The King’s Fund responds to the interim NHS People Plan

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Commenting on the interim NHS People Plan, Suzie Bailey, Director of Leadership and Organisational Development at The King’s Fund, said:

‘Years of poor workforce planning have left patients facing longer waits for treatment as the NHS struggles to recruit and retain enough staff to deliver services.

‘Initiatives to recruit more home-grown nurses are welcome, but will take time to have an effect so the absence of a stronger commitment to recruit more nurses from overseas is disappointing. The immediate nurse shortfall is so severe that it can only be plugged by ethically recruiting an additional 5,000 nurses a year from countries with an over-supply of healthcare workers. It is essential that the government adopts the Migration Advisory Committee’s recommendations to make it easier to recruit foreign nurses and other health and care professionals.

‘In the long term, the NHS needs to become more self-sufficient in training its own nurses. The plan acknowledges the damage caused by the government's education reforms including the abolition of student bursaries, yet offers little action to address this. This needs the government to act by offering more financial support to student nurses.

‘Health and care services need to hold on to the staff they already employ. The plan published today includes a welcome focus on making the NHS a better place to work. There is strong evidence that a motivated and engaged workforce delivers better care for patients, yet staff stress is at a five-year high and levels of bullying and harassment are unacceptable. The commitment to develop a new offer to staff is therefore welcome, as is the recognition that the NHS needs more compassionate and inclusive leadership. This needs to start at the top with national NHS bodies, as the plan rightly points out.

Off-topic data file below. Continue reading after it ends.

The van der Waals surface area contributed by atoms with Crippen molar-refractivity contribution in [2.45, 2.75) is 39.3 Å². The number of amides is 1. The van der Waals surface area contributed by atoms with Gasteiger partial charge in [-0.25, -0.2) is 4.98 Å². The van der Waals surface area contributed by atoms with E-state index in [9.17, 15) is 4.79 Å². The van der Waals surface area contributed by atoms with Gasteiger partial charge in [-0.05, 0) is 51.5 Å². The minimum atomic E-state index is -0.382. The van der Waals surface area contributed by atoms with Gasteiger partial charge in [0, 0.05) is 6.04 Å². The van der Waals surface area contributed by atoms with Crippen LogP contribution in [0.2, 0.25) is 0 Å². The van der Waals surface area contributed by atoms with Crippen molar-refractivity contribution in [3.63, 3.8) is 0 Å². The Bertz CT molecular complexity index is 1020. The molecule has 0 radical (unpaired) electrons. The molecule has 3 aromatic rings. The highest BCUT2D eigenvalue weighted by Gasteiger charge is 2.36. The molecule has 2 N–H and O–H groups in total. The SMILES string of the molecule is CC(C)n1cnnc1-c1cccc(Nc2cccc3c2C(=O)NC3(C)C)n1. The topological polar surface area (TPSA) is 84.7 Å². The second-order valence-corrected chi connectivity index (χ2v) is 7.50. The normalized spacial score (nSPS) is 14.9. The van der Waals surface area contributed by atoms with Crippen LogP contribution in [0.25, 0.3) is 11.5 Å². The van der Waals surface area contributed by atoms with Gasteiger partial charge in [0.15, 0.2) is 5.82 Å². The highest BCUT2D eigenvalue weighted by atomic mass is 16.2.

‘Today NHS bodies have set out a welcome vision for shoring up the healthcare workforce. Many of the actions can be delivered without delay by health service leaders, but funding for staff training and other key decisions have been put off until the Spending Review later this year. The staffing crisis in health and care cannot wait – the government must now step up and back the plan.’

Notes to editors

For more information or to arrange an interview, please contact Andrew McCracken on 020 7307 2585 or 07774 907 960.

The King’s Fund, Nuffield Trust and Health Foundation have projected that without decisive action, nurse shortages will double to 70,000 and GP shortages in England will almost triple to 7,000 by 2023/24. Among other measures, the three organisations have called for cost-of-living grants for trainee nurses, investment in staff training, and the ethical recruitment of an additional 5,000 nurses a year from overseas.

The King's Fund is an independent charity working to improve health and care in England.